Magazine article New Zealand Management

Presentations with Impact: Technologies and Techniques to Supercharge Your Business Messages

Magazine article New Zealand Management

Presentations with Impact: Technologies and Techniques to Supercharge Your Business Messages

Article excerpt

How can you present organisational information more effectively? Step out and embrace leading-edge technology by all means, but remember, the basic techniques of delivery are just as important.

I always get a little nervous before a business presentation--even though I'm not the one doing the presenting! It's just human nature to want the presenter to do well unless, perhaps, it's somebody in line for your job. But most of us identify with the microphone holder and think good thoughts.

We also feel short-changed when an eagerly anticipated presentation turns to custard. After all, it is usually the result of poor preparation or the inappropriate application of technology--both entirely avoidable. We come away from the event feeling cheated, and wondering exactly what it was we missed. As for the technology, it's either a case of too much or too little.

How's your technique?

Thinking outside the square is the key to innovative and effective presentations. Sandy Hollis of Rogen International believes that rather than start with the standard default PowerPoint program or flipchart, consider the presentation's objective and the audience's expectations. Then apply the most appropriate method of delivery--whether it be cd-rom, video, web-casting, interactive whiteboard, or whatever.

"People have become more discerning about their use of PowerPoint, preferring to keep it simpler and cleaner. They are not being afraid to add in other types of visual aids. It's about finding the best way to visualise a message or concept. PowerPoint has been over-used and can often be dead boring," says Hollis. "Whatever technology you apply should be there simply to support what you are saying, not to drive the whole process."

The key to successful presentations is to remember that it's all about conducting a conversation with each individual audience member.

"A presentation is more than a performance. It's about buying trust and credibility," she adds. "Besides, people will always see past the slickness."

Top 10 'can't fail' tips

Management has compiled the following 10 'can't fail' tips for presentation success with help from New Zealand's leading presentation experts:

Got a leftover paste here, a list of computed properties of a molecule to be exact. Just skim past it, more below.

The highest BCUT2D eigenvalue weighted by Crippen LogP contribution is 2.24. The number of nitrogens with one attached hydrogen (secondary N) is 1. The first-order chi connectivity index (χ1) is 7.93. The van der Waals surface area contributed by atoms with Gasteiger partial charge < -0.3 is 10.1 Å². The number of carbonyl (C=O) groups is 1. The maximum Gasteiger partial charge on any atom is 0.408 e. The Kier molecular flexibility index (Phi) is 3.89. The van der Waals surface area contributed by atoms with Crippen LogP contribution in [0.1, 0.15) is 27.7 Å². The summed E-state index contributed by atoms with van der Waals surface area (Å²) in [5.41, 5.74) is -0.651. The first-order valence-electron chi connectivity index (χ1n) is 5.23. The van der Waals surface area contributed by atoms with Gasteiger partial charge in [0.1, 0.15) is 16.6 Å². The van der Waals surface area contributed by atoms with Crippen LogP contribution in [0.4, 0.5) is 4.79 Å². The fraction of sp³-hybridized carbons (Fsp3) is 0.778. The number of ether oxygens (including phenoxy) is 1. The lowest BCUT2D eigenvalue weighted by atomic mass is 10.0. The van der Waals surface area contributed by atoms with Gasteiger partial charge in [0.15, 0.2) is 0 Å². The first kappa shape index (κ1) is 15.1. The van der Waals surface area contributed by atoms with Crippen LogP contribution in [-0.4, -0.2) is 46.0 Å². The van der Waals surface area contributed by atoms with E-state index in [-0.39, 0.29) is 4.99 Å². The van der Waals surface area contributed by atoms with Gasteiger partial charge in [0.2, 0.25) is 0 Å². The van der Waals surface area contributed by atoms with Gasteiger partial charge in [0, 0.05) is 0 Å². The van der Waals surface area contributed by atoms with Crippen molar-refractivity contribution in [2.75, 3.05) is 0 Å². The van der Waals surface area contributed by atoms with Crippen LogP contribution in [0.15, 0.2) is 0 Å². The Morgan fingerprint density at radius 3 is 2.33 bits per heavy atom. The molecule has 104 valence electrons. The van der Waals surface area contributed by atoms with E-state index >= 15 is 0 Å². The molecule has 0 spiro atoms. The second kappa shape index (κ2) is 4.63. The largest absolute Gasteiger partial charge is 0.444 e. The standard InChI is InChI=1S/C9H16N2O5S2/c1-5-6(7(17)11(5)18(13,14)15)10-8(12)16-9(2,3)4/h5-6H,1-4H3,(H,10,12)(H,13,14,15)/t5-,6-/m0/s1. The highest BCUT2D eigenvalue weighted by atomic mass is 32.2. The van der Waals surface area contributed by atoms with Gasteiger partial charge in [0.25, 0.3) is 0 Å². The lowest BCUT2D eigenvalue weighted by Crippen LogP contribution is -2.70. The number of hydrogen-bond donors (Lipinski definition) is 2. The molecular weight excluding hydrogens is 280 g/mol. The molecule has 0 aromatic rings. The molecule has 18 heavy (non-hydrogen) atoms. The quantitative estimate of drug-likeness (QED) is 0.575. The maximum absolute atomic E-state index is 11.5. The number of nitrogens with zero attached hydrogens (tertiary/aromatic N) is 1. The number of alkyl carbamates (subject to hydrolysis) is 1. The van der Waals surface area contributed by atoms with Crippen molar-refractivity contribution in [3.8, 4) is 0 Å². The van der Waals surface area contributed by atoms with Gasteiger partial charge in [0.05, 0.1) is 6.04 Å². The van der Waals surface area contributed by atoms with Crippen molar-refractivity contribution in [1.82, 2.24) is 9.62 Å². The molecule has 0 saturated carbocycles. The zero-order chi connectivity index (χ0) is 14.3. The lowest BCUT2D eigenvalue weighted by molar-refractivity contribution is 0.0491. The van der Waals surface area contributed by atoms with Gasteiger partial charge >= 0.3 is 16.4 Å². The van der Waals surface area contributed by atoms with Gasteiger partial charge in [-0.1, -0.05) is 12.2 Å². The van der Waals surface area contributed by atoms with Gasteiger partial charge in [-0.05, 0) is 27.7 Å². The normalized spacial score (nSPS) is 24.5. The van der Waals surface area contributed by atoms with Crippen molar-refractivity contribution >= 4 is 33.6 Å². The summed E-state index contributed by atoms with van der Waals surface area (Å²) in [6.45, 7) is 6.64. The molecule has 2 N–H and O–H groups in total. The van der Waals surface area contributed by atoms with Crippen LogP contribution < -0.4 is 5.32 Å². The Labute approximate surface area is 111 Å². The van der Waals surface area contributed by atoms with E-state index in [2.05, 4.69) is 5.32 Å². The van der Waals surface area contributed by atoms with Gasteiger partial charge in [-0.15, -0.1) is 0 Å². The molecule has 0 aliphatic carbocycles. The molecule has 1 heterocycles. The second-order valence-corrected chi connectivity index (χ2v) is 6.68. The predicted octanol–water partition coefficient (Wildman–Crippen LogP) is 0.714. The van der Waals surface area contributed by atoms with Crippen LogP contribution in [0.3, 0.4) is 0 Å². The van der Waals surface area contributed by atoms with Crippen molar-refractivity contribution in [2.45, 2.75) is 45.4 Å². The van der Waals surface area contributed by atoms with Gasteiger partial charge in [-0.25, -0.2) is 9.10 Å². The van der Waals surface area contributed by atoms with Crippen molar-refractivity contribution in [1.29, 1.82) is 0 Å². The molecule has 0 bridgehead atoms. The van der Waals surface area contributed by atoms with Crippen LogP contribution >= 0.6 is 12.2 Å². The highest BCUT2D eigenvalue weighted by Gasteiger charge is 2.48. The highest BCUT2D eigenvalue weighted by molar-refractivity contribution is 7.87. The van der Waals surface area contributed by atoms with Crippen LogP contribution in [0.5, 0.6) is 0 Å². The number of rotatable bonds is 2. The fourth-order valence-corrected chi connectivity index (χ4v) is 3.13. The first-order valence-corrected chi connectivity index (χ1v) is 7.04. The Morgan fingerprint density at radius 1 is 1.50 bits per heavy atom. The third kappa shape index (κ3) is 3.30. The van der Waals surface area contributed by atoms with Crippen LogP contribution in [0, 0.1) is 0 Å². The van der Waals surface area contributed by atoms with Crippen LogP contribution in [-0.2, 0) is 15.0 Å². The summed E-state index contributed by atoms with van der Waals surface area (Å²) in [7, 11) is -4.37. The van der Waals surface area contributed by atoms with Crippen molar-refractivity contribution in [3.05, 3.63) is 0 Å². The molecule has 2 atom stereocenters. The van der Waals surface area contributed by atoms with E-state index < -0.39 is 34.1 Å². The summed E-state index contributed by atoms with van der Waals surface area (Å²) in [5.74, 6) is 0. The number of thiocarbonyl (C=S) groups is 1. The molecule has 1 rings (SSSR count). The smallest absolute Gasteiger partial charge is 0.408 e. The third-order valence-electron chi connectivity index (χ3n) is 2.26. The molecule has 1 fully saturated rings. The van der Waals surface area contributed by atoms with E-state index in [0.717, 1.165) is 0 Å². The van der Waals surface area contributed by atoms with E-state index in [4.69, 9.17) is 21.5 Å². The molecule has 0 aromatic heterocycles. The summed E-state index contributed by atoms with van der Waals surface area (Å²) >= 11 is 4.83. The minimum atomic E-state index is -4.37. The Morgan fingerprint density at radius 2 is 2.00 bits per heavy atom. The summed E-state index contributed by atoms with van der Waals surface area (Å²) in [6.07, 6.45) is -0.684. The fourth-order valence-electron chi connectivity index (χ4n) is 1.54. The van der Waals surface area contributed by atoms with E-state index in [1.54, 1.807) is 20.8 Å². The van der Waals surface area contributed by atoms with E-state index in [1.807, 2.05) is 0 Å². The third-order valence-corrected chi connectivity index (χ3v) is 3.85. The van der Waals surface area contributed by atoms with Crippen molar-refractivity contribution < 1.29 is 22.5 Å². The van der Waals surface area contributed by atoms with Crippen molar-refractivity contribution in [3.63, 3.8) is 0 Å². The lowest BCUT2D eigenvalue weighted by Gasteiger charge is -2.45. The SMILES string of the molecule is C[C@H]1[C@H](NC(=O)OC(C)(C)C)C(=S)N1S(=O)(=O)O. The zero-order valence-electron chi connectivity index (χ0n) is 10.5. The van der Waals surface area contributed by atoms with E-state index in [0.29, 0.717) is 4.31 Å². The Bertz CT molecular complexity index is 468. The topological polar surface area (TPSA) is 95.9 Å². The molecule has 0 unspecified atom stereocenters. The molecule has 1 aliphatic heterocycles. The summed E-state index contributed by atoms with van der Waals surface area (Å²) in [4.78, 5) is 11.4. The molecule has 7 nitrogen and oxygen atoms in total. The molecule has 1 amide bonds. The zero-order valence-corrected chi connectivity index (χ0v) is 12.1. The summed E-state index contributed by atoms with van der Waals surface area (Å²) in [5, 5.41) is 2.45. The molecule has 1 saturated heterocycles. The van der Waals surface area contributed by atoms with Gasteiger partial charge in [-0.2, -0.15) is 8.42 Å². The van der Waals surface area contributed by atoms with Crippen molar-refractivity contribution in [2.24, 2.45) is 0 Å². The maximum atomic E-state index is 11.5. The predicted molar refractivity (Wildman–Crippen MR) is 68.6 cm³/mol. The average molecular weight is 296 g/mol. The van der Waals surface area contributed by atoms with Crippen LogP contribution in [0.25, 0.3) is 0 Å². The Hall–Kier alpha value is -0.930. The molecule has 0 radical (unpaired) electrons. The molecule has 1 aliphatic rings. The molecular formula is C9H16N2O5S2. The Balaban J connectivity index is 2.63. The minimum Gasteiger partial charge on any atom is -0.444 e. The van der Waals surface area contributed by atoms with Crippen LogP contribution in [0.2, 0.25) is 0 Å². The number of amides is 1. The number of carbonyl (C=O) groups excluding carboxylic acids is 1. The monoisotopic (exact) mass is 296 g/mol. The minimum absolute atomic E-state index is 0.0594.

1. Know your audience and its expectations--focus on the objective and what you can do for them.

2. Have the right information on hand--appropriate evidence will help build trust.

3. Make direct eye contact with listeners--it lets them see that their attention matters to you. Don't talk to the screen, talk to the audience.

4. Use planned movements and gestures--gestures are a visual aid that helps make your presentation more dynamic and interesting.

5. Be time efficient--remember 'less is more', surprise your audience with an uncluttered, succinct presentation that meets everyone's objectives.

6. Find creative ways to involve your audience--get them talking or doing things at appropriate points in the presentation.

7. Get feedback from a trusted friend, colleague or mentor on your style, voice, dress, presentation structure, and body language--then you can fine-tune your performance.

8. Anticipate potential audience questions, and be ready with the right answers.

9. Arrive early to set up any presentation equipment and always have a back-up plan should the equipment fail.

10. Prepare, prepare, prepare and rehearse, rehearse, rehearse!

Don't be afraid to make mistakes. Remember, if something goes wrong it's better to admit it openly and carry on. Your audience will understand and the honesty will help cement the trust factor.

It is normal to be nervous before a presentation. However, John Mawdsley, Active Training's facilitator and communication coach, believes that practice is a good cure for butterflies. "Get used to getting on your feet and talking to people," he says. "Organisations such as toastmasters provide that opportunity. …

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